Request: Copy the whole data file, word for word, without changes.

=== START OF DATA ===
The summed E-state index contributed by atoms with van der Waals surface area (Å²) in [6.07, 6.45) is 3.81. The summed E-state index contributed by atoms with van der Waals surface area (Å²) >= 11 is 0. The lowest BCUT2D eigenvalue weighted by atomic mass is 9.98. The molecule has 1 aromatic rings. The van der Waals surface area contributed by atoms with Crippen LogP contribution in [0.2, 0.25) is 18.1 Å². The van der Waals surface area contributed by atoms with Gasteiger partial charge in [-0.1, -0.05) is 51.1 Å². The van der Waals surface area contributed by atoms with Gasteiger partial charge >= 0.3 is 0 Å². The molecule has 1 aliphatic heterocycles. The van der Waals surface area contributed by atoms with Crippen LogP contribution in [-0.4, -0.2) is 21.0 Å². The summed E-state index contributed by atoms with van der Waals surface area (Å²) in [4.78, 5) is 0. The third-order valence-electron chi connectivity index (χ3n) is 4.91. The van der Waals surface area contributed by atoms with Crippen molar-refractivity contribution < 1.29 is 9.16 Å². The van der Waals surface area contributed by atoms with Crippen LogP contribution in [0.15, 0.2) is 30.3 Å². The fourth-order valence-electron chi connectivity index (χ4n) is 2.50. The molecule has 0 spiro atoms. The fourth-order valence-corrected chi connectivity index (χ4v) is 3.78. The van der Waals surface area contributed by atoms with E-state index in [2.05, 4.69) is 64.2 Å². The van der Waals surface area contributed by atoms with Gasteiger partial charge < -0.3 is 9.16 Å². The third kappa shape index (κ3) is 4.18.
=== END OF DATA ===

The summed E-state index contributed by atoms with van der Waals surface area (Å²) in [6.07, 6.45) is 3.81. The summed E-state index contributed by atoms with van der Waals surface area (Å²) >= 11 is 0. The lowest BCUT2D eigenvalue weighted by atomic mass is 9.98. The molecule has 1 aromatic rings. The van der Waals surface area contributed by atoms with Crippen LogP contribution in [0.2, 0.25) is 18.1 Å². The van der Waals surface area contributed by atoms with Gasteiger partial charge in [-0.1, -0.05) is 51.1 Å². The van der Waals surface area contributed by atoms with Gasteiger partial charge >= 0.3 is 0 Å². The molecule has 1 aliphatic heterocycles. The van der Waals surface area contributed by atoms with Crippen LogP contribution in [-0.4, -0.2) is 21.0 Å². The summed E-state index contributed by atoms with van der Waals surface area (Å²) in [4.78, 5) is 0. The third-order valence-electron chi connectivity index (χ3n) is 4.91. The van der Waals surface area contributed by atoms with Crippen molar-refractivity contribution < 1.29 is 9.16 Å². The van der Waals surface area contributed by atoms with Crippen LogP contribution in [0.15, 0.2) is 30.3 Å². The fourth-order valence-electron chi connectivity index (χ4n) is 2.50. The molecule has 0 spiro atoms. The fourth-order valence-corrected chi connectivity index (χ4v) is 3.78. The van der Waals surface area contributed by atoms with E-state index in [2.05, 4.69) is 64.2 Å². The van der Waals surface area contributed by atoms with Gasteiger partial charge < -0.3 is 9.16 Å². The third kappa shape index (κ3) is 4.18.